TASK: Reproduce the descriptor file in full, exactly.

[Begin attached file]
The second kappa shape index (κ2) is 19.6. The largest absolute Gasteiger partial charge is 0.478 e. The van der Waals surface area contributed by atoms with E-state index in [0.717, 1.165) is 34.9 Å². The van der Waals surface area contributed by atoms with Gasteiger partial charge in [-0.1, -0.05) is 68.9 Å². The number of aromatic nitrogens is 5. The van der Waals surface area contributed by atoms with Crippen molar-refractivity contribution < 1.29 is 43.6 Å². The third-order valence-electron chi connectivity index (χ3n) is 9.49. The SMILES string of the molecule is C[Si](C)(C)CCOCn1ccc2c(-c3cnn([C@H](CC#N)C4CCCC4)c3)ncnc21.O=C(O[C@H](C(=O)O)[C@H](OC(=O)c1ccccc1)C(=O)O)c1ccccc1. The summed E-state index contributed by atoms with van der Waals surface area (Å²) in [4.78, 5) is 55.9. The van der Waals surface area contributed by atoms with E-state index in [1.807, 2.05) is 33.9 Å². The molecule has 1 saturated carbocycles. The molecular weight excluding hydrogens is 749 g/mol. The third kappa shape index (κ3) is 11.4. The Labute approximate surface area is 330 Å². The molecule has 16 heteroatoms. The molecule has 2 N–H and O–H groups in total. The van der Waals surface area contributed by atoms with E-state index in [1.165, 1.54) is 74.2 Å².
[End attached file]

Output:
The second kappa shape index (κ2) is 19.6. The largest absolute Gasteiger partial charge is 0.478 e. The van der Waals surface area contributed by atoms with E-state index in [0.717, 1.165) is 34.9 Å². The van der Waals surface area contributed by atoms with Gasteiger partial charge in [-0.1, -0.05) is 68.9 Å². The number of aromatic nitrogens is 5. The van der Waals surface area contributed by atoms with Crippen molar-refractivity contribution < 1.29 is 43.6 Å². The third-order valence-electron chi connectivity index (χ3n) is 9.49. The SMILES string of the molecule is C[Si](C)(C)CCOCn1ccc2c(-c3cnn([C@H](CC#N)C4CCCC4)c3)ncnc21.O=C(O[C@H](C(=O)O)[C@H](OC(=O)c1ccccc1)C(=O)O)c1ccccc1. The summed E-state index contributed by atoms with van der Waals surface area (Å²) in [4.78, 5) is 55.9. The van der Waals surface area contributed by atoms with E-state index in [1.807, 2.05) is 33.9 Å². The molecule has 1 saturated carbocycles. The molecular weight excluding hydrogens is 749 g/mol. The third kappa shape index (κ3) is 11.4. The Labute approximate surface area is 330 Å². The molecule has 16 heteroatoms. The molecule has 2 N–H and O–H groups in total. The van der Waals surface area contributed by atoms with E-state index in [1.165, 1.54) is 74.2 Å².